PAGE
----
brought to their senses and voting
against the whisky traffic after
the "chickens have come home to
roost," and misery has beeu
brought into our own families,
am sorry to say, does not work
like you suppose it would. It
does not make them penitent
Like Ephraim they are "joined to
their idols." and they seem to
show that" misery loves com
ny." and because whisky has
lasted their eons, they will still
vote for it. in the hope that it
may blast my son and the good
sons ot other men so that others
may not crow over them.
I know what I am saying when
I say that there are in Kentucky
hundreds of men who punctiliously
observe the outward forms of
Christianity who -would chuckle
to themselves with diabolical joy,
if they would only hear that one
of my sous had fallen a victim to
You read in the Blade where a
good man spoke of me as "casting
out the whisky devil."
He spoke more wisely perhaps
than he knew.
Kentucky is to-day full of men
who call themselves Christians.
who are just as truly "possessed
of devils," as was the man ot the
Gaderenes spoken of in the New
That Gadarene was simply
what we call "crazy," at this dav.
These Christian people who are
voting witb tbe Democrats and
the Republicans and therefore
voting for liquor, are simply
crazy on the liquor question, and
like all other crazy people they
think any man who opposes them
is crasy. If the minds of the peo
ple of Kentucky were as
thoroughly unbalanced on a few
other things as they are upon the
liquor question, our state would
be incapable of self government,
and we would lapse into anarchy,
if somebody else did not take care
The people are literally "pos
sessed of the devil'' just as they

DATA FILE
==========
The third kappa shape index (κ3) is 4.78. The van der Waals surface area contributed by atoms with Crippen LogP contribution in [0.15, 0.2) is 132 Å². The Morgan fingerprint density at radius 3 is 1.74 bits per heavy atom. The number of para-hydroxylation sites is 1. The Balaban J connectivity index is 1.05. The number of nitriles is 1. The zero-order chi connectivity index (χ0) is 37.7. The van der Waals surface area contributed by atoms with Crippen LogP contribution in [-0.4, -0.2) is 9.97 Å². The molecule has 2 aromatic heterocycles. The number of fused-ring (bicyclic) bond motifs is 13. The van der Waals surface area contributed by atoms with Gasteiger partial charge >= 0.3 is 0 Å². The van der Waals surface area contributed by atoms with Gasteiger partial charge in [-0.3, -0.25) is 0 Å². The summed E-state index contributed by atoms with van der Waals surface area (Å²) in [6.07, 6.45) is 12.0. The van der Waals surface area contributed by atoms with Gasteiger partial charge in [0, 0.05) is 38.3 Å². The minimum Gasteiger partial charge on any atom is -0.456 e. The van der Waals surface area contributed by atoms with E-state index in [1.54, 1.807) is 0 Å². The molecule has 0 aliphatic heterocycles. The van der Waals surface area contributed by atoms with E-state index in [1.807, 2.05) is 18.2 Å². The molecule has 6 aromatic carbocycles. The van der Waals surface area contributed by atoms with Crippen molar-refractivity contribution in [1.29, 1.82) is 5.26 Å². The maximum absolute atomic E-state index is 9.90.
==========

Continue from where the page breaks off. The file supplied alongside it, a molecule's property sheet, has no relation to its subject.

were in New Testament times.
This liquor infamy has come on us
so by degrees from age to age that
the people are incapable of rea
soning about the enormity of it.
They are, on that subject
Bust as - tru4y ---monomamacaJ
as many patien's in tbe Lu
natic Asylum at Lexington.
In Georgetown where 1 am
writing there was lately pointed
out to me an elegant residence
that was said to have been built
by a man who made the money to
build it and another fine house, in
the last ten years, by selling
whisky at five ceuts a drink.
Ihe Christian people here think
that is all right, but it some Chi
namen were to come here to open
an opium den. these Christians
would think the opium den ab
surd. Opium is a harmless drug
compared with whisky, but there
are whisky dens anywhere in the
town, and walking the streets are
men in poverty the results ot
whisky who were elegant young
f gentlemen of the prominent fann
ies when I was a boy.
luese Christian people see it,
but they still have the saloons,
and are raising up another genera
tion of tbe same kind.
This phenomenon can only be
accounted for on tbe hypothesis
that the people are "possessed of
a devil, and are incapable of ex
ercising ordinary good judgment.
"Bam. Bomanl8ni and Re
Poor Bro. Burchard is dead
his statement that
Democracy is the party of "Rum,
llomanism and Rebellion' is still
alive and kicking.